The most significant is the middle world, manushya-loka (world of the mortals), where liberation from the chain of rebirth is possible and where the Jinas (of saints and devotees) are born. Paintings of the phenomenal world therefore have remained popular in the Jain tradition and survive from the fourteenth century through to the present day.
The river and its tributaries are depicted in brilliant blue and white basket patterns, while the hillsides and mountains are in shades of mauve and brown (white for the highest mountains) set off by the brilliant depiction of the various trees in traditional Rajasthani style and by the numerous shrines.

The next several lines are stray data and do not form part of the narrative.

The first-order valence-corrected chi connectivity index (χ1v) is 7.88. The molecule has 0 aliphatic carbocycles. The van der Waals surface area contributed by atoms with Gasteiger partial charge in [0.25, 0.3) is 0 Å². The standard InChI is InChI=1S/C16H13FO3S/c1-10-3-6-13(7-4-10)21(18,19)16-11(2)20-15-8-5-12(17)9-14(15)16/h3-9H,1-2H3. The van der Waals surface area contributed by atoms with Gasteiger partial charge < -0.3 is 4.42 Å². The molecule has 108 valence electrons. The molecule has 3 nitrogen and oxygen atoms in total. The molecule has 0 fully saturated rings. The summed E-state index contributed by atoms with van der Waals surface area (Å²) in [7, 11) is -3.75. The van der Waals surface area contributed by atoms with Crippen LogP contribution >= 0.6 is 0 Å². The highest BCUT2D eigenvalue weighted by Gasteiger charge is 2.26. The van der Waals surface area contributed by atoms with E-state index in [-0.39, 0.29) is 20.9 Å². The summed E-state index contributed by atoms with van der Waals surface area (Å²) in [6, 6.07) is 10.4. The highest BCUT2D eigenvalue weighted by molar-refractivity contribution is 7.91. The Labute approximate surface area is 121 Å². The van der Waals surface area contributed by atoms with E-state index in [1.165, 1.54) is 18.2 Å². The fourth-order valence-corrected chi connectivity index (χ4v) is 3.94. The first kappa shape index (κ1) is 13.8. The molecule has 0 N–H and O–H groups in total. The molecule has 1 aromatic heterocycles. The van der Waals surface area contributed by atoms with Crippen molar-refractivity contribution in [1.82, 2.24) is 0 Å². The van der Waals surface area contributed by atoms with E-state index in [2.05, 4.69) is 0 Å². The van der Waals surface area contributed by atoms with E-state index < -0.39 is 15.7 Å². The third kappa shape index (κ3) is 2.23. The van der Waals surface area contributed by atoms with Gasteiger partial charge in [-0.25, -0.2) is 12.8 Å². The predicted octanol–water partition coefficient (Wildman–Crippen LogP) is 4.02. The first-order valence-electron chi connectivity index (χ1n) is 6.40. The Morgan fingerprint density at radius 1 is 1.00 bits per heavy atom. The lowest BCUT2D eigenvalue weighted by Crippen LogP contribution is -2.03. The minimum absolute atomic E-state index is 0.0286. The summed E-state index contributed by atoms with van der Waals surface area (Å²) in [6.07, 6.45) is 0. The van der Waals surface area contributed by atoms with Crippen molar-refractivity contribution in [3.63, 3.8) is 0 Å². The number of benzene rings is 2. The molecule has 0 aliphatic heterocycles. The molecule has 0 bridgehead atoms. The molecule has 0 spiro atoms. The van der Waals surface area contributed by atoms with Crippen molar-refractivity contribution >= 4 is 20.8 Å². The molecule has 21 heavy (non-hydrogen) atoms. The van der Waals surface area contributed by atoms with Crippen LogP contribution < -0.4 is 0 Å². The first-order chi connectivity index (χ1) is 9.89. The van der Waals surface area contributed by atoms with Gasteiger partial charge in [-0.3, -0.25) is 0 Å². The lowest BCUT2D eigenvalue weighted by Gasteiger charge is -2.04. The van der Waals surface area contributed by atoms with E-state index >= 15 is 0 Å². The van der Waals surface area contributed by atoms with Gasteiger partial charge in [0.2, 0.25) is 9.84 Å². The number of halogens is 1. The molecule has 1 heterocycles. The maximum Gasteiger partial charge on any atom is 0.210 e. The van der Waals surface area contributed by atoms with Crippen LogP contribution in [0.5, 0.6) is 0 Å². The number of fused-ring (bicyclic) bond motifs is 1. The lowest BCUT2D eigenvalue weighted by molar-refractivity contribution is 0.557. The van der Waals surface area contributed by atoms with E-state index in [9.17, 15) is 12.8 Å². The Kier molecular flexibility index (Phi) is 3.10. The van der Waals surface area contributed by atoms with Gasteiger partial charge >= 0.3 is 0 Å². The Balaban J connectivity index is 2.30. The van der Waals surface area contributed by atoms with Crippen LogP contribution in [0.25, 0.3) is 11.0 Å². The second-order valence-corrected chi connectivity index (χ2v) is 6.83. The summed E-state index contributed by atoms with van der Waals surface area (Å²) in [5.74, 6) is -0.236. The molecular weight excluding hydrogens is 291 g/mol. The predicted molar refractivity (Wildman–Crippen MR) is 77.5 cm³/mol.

Badrinath is one of the four great religious sites at the extremities of India along with Dwarka, Puri and Ramesvaram, as established by the great sage Sankaracarya in the ninth century. In keeping with this foundation, the chief priest or Rawul is always a Nambudiri Brahmin from Sankaracarya’s homeland of Kerala.
Dr. Vivek Nanda
Maps part of
Prshant Lahoti Collection